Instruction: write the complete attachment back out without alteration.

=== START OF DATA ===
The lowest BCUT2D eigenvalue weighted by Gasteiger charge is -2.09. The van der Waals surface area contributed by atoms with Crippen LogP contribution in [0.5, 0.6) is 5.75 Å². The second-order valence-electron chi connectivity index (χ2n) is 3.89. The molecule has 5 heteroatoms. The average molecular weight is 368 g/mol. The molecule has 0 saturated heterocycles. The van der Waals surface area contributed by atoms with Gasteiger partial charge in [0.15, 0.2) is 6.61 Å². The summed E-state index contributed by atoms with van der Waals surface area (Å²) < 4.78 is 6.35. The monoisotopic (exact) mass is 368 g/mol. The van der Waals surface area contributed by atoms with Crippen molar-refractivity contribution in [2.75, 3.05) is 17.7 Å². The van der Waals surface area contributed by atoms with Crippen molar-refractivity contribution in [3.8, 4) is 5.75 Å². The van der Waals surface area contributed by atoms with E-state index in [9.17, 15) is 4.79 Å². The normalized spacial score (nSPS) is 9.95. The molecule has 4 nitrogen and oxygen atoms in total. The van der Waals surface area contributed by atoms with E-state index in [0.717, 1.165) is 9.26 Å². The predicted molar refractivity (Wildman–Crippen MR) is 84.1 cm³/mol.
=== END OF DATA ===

The lowest BCUT2D eigenvalue weighted by Gasteiger charge is -2.09. The van der Waals surface area contributed by atoms with Crippen LogP contribution in [0.5, 0.6) is 5.75 Å². The second-order valence-electron chi connectivity index (χ2n) is 3.89. The molecule has 5 heteroatoms. The average molecular weight is 368 g/mol. The molecule has 0 saturated heterocycles. The van der Waals surface area contributed by atoms with Gasteiger partial charge in [0.15, 0.2) is 6.61 Å². The summed E-state index contributed by atoms with van der Waals surface area (Å²) < 4.78 is 6.35. The monoisotopic (exact) mass is 368 g/mol. The van der Waals surface area contributed by atoms with Crippen molar-refractivity contribution in [2.75, 3.05) is 17.7 Å². The van der Waals surface area contributed by atoms with Crippen molar-refractivity contribution in [3.8, 4) is 5.75 Å². The van der Waals surface area contributed by atoms with E-state index in [9.17, 15) is 4.79 Å². The normalized spacial score (nSPS) is 9.95. The molecule has 4 nitrogen and oxygen atoms in total. The van der Waals surface area contributed by atoms with E-state index in [0.717, 1.165) is 9.26 Å². The predicted molar refractivity (Wildman–Crippen MR) is 84.1 cm³/mol.